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Argentina Seeks Mental Exams for Politicians

September 12, 2002|From Times Wire Services

BUENOS AIRES — Argentine politicians, blamed by voters for leading the country into its worst economic crisis, would have to undergo psychiatric tests to ensure that they are mentally fit to hold office if a bill before Congress is approved.

Sen. Jorge Capitanich, a former Cabinet chief, has submitted a bill that would require all congressional and presidential candidates to take mental and physical exams, a spokesman said Wednesday.

The bill, which may be debated as early as this week, would also require aspiring leaders to present any criminal records and proof they have paid taxes in a country where half such potential revenues are lost to evasion.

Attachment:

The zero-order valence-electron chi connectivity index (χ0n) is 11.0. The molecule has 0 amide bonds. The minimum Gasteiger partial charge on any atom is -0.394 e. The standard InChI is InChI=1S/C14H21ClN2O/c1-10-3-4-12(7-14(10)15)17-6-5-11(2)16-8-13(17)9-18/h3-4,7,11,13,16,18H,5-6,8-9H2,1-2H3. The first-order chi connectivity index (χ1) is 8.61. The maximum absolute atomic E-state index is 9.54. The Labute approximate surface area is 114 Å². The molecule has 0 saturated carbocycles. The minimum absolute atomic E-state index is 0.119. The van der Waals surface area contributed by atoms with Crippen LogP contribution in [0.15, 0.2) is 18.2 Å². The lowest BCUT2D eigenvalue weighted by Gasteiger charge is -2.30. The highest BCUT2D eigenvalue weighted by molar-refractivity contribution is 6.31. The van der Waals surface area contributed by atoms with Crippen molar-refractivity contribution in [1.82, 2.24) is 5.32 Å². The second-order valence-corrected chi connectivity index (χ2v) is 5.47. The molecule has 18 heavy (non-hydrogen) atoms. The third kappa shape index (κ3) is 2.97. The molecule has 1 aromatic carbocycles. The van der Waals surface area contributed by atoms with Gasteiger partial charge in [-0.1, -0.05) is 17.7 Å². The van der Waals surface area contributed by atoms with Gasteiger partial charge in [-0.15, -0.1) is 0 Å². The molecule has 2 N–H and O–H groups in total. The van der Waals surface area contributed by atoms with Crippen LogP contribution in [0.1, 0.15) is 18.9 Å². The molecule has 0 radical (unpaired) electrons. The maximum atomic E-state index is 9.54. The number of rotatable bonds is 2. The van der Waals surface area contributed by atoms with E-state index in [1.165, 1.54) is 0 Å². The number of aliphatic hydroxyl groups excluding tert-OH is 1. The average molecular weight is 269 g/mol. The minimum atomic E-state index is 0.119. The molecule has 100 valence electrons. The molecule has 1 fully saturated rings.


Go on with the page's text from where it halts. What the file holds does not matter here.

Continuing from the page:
Politicians are increasingly the target among voters fed up with a recession now in its fifth year. It is not unusual for lawmakers to be insulted or spat on in public.

As March presidential elections approach, the most common popular street slogan is "Get Rid of Them All!" Soaring poverty and unemployment have sparked food riots during the last year and forced four presidents from office since December.

On Tuesday, the government partially eased a 9-month-old banking freeze, allowing savers to withdraw billions of pesos. Economy Minister Roberto Lavagna announced that beginning Oct. 1, Argentines would be allowed to withdraw some of the money from accounts that had been frozen in December to stem a run on banks.

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